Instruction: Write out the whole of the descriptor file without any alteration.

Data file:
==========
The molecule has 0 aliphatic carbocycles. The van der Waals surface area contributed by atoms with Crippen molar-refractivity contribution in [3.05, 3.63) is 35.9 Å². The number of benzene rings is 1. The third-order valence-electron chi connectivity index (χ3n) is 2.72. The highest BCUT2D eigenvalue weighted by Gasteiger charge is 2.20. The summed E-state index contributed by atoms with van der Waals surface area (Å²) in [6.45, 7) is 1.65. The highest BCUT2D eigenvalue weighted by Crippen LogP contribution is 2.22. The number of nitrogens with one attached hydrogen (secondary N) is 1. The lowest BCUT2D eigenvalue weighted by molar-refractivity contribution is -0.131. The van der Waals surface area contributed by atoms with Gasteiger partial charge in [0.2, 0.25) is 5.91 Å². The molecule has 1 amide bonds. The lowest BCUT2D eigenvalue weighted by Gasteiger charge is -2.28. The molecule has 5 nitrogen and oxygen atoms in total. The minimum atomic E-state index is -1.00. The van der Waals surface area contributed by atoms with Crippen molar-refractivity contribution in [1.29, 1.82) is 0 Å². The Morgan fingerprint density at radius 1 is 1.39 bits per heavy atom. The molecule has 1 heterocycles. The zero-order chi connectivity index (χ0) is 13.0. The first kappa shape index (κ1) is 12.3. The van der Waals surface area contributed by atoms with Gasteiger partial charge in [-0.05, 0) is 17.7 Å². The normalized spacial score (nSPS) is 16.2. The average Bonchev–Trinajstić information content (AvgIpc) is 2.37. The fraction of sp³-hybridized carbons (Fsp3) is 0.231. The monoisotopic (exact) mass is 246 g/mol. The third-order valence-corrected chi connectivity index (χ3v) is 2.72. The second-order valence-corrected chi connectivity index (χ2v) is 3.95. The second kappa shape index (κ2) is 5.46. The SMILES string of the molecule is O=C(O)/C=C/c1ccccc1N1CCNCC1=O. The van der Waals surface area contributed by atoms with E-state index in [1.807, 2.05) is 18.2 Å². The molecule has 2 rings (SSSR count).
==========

The molecule has 0 aliphatic carbocycles. The van der Waals surface area contributed by atoms with Crippen molar-refractivity contribution in [3.05, 3.63) is 35.9 Å². The number of benzene rings is 1. The third-order valence-electron chi connectivity index (χ3n) is 2.72. The highest BCUT2D eigenvalue weighted by Gasteiger charge is 2.20. The summed E-state index contributed by atoms with van der Waals surface area (Å²) in [6.45, 7) is 1.65. The highest BCUT2D eigenvalue weighted by Crippen LogP contribution is 2.22. The number of nitrogens with one attached hydrogen (secondary N) is 1. The lowest BCUT2D eigenvalue weighted by molar-refractivity contribution is -0.131. The van der Waals surface area contributed by atoms with Gasteiger partial charge in [0.2, 0.25) is 5.91 Å². The molecule has 1 amide bonds. The lowest BCUT2D eigenvalue weighted by Gasteiger charge is -2.28. The molecule has 5 nitrogen and oxygen atoms in total. The minimum atomic E-state index is -1.00. The van der Waals surface area contributed by atoms with Crippen molar-refractivity contribution in [1.29, 1.82) is 0 Å². The Morgan fingerprint density at radius 1 is 1.39 bits per heavy atom. The molecule has 1 heterocycles. The zero-order chi connectivity index (χ0) is 13.0. The first kappa shape index (κ1) is 12.3. The van der Waals surface area contributed by atoms with Gasteiger partial charge in [-0.05, 0) is 17.7 Å². The normalized spacial score (nSPS) is 16.2. The average Bonchev–Trinajstić information content (AvgIpc) is 2.37. The fraction of sp³-hybridized carbons (Fsp3) is 0.231. The monoisotopic (exact) mass is 246 g/mol. The third-order valence-corrected chi connectivity index (χ3v) is 2.72. The second-order valence-corrected chi connectivity index (χ2v) is 3.95. The second kappa shape index (κ2) is 5.46. The SMILES string of the molecule is O=C(O)/C=C/c1ccccc1N1CCNCC1=O. The van der Waals surface area contributed by atoms with E-state index in [1.807, 2.05) is 18.2 Å². The molecule has 2 rings (SSSR count).